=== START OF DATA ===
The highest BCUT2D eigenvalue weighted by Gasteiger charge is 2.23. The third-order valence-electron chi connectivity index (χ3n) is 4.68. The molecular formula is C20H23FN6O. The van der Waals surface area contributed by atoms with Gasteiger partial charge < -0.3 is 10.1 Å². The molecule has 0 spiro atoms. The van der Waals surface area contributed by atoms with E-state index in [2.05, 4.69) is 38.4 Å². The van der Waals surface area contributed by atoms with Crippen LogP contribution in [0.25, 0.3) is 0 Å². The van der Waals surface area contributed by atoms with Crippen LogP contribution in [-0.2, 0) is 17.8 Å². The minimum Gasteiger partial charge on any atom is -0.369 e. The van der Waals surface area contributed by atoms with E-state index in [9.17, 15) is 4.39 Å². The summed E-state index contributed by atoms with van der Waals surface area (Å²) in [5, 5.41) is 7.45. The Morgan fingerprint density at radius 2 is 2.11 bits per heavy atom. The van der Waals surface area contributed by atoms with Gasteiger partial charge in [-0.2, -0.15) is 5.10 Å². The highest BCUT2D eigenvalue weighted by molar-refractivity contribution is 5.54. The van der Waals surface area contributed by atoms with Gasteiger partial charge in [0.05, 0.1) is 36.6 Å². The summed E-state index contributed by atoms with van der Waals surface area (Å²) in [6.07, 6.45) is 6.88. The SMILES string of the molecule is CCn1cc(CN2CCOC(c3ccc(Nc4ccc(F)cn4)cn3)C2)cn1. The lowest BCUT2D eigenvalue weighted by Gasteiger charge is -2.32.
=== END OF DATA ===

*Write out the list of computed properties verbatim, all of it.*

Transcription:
The highest BCUT2D eigenvalue weighted by Gasteiger charge is 2.23. The third-order valence-electron chi connectivity index (χ3n) is 4.68. The molecular formula is C20H23FN6O. The van der Waals surface area contributed by atoms with Gasteiger partial charge < -0.3 is 10.1 Å². The molecule has 0 spiro atoms. The van der Waals surface area contributed by atoms with E-state index in [2.05, 4.69) is 38.4 Å². The van der Waals surface area contributed by atoms with Crippen LogP contribution in [0.25, 0.3) is 0 Å². The van der Waals surface area contributed by atoms with Crippen LogP contribution in [-0.2, 0) is 17.8 Å². The minimum Gasteiger partial charge on any atom is -0.369 e. The van der Waals surface area contributed by atoms with E-state index in [9.17, 15) is 4.39 Å². The summed E-state index contributed by atoms with van der Waals surface area (Å²) in [5, 5.41) is 7.45. The Morgan fingerprint density at radius 2 is 2.11 bits per heavy atom. The van der Waals surface area contributed by atoms with Gasteiger partial charge in [-0.2, -0.15) is 5.10 Å². The highest BCUT2D eigenvalue weighted by molar-refractivity contribution is 5.54. The van der Waals surface area contributed by atoms with Gasteiger partial charge in [0.05, 0.1) is 36.6 Å². The summed E-state index contributed by atoms with van der Waals surface area (Å²) in [6.07, 6.45) is 6.88. The SMILES string of the molecule is CCn1cc(CN2CCOC(c3ccc(Nc4ccc(F)cn4)cn3)C2)cn1. The lowest BCUT2D eigenvalue weighted by Gasteiger charge is -2.32.